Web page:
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Vitamin C (VitC) possesses pro-oxidant properties at high pharmacologic concentrations which favor repurposing VitC as an anti-cancer therapeutic agent. However, redox-based anticancer properties of VitC are yet partially understood. We examined the difference between the reduced and oxidized forms of VitC, ascorbic acid (AA) and dehydroascorbic acid (DHA), in terms of cytotoxicity and redox mechanisms toward breast cancer cells. Our data showed that AA displayed higher cytotoxicity towards triple-negative breast cancer (TNBC) cell lines in vitro than DHA. AA exhibited a similar cytotoxicity on non-TNBC cells, while only a minor detrimental effect on noncancerous cells. Using MDA-MB-231, a representative TNBC cell line, we observed that AA- and DHA-induced cytotoxicity were linked to cellular redox-state alterations. Hydrogen peroxide (HO) accumulation in the extracellular medium and in different intracellular compartments, and to a lesser degree, intracellular glutathione oxidation, played a key role in AA-induced cytotoxicity. In contrast, DHA affected glutathione oxidation and had less cytotoxicity. A "redoxome" approach revealed that AA treatment altered the redox state of key antioxidants and a number of cysteine-containing proteins including many nucleic acid binding proteins and proteins involved in RNA and DNA metabolisms and in energetic processes. We showed that cell cycle arrest and translation inhibition were associated with AA-induced cytotoxicity. Finally, bioinformatics analysis and biological experiments identified that peroxiredoxin 1 (PRDX1) expression levels correlated with AA differential cytotoxicity in breast cancer cells, suggesting a potential predictive value of PRDX1. This study provides insight into the redox-based mechanisms of VitC anticancer activity, indicating that pharmacologic doses of VitC and VitC-based rational drug combinations could be novel therapeutic opportunities for triple-negative breast cancer.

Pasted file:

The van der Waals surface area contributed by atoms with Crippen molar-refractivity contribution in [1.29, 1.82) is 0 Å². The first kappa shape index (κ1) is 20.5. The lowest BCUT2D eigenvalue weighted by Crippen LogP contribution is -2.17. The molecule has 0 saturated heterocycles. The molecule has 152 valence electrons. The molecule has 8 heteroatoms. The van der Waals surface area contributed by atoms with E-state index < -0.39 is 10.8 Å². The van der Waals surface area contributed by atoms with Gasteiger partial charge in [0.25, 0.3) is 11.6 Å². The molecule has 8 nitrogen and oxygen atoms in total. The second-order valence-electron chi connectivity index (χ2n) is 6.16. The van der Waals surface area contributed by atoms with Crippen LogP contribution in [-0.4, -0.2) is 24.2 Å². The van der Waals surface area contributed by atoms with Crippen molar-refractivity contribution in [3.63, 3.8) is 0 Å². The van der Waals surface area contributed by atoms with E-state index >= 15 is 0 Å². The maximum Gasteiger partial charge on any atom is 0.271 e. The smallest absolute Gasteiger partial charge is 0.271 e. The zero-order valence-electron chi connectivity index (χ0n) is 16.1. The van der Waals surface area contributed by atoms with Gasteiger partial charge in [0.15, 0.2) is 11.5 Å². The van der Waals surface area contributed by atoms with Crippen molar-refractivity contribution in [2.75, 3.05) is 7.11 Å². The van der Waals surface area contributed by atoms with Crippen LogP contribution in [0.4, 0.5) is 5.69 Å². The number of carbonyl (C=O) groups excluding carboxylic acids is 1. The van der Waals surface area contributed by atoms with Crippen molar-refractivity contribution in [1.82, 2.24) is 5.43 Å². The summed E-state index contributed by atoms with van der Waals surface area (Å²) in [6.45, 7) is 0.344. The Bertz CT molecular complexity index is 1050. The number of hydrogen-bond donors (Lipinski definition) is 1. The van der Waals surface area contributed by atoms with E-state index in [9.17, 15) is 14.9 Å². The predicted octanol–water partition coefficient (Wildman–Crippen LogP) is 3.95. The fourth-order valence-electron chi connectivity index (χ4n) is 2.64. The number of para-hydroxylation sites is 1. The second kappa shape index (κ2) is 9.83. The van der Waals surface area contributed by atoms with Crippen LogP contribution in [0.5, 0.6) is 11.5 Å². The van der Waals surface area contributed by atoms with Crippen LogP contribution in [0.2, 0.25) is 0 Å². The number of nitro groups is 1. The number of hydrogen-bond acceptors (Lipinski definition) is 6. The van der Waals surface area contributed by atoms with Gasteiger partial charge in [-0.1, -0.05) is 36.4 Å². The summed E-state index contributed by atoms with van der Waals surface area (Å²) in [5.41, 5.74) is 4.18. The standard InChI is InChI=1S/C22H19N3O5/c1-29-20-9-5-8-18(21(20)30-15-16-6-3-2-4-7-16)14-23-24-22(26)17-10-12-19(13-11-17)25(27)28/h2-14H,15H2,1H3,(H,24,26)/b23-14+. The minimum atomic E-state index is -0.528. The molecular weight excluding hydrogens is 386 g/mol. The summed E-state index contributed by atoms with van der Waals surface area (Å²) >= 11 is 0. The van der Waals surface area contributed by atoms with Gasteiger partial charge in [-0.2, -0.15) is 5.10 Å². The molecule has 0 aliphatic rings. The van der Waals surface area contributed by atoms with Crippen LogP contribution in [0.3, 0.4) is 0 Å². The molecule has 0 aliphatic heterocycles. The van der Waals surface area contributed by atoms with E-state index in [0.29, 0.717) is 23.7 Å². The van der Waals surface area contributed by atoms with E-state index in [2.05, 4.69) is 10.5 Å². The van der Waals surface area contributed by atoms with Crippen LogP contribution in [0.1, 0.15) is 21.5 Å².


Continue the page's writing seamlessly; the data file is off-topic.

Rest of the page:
This article was published in the following journal.
Name: Redox biology
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A serine/threonine-specific protein kinase which is encoded by the CHEK1 gene in humans. Checkpoint kinase 1 (also known as Chk1) coordinates DNA damage response and cell cycle checkpoint response. Under these conditions, activation of Chk1 results in the initiation of cell cycle checkpoints, cell cycle arrest, DNA repair and cell death, to prevent damaged cells from progressing through the cell cycle.
Proteins that control the CELL DIVISION CYCLE. This family of proteins includes a wide variety of classes, including CYCLIN-DEPENDENT KINASES, mitogen-activated kinases, CYCLINS, and PHOSPHOPROTEIN PHOSPHATASES as well as their putative substrates such as chromatin-associated proteins, CYTOSKELETAL PROTEINS, and TRANSCRIPTION FACTORS.
ONCOGENE PROTEINS from papillomavirus that deregulate the CELL CYCLE of infected cells and lead to NEOPLASTIC CELL TRANSFORMATION. Papillomavirus E7 proteins have been shown to interact with various regulators of the cell cycle including RETINOBLASTOMA PROTEIN and certain cyclin-dependent kinase inhibitors.
A protein deglycase that repairs methylglyoxal- and glyoxal-glycated amino acids and proteins, releasing repaired proteins and lactate or glycolate. It deglycates CYSTEINE, ARGININE and LYSINE residues to reactivate proteins by reversing glycation and prevent the formation of ADVANCED GLYCATION END PRODUCTS. It protects cells against OXIDATIVE STRESS and CELL DEATH by functioning as an oxidative stress sensor and redox-sensitive MOLECULAR CHAPERONE and PROTEASE. Mutations in the PARK7 gene are associated with autosomal-recessive, early-onset PARKINSON DISEASE.
Any of various enzymatically catalyzed post-translational modifications of PEPTIDES or PROTEINS in the cell of origin. These modifications include carboxylation; HYDROXYLATION; ACETYLATION; PHOSPHORYLATION; METHYLATION; GLYCOSYLATION; ubiquitination; oxidation; proteolysis; and crosslinking and result in changes in molecular weight and electrophoretic motility.
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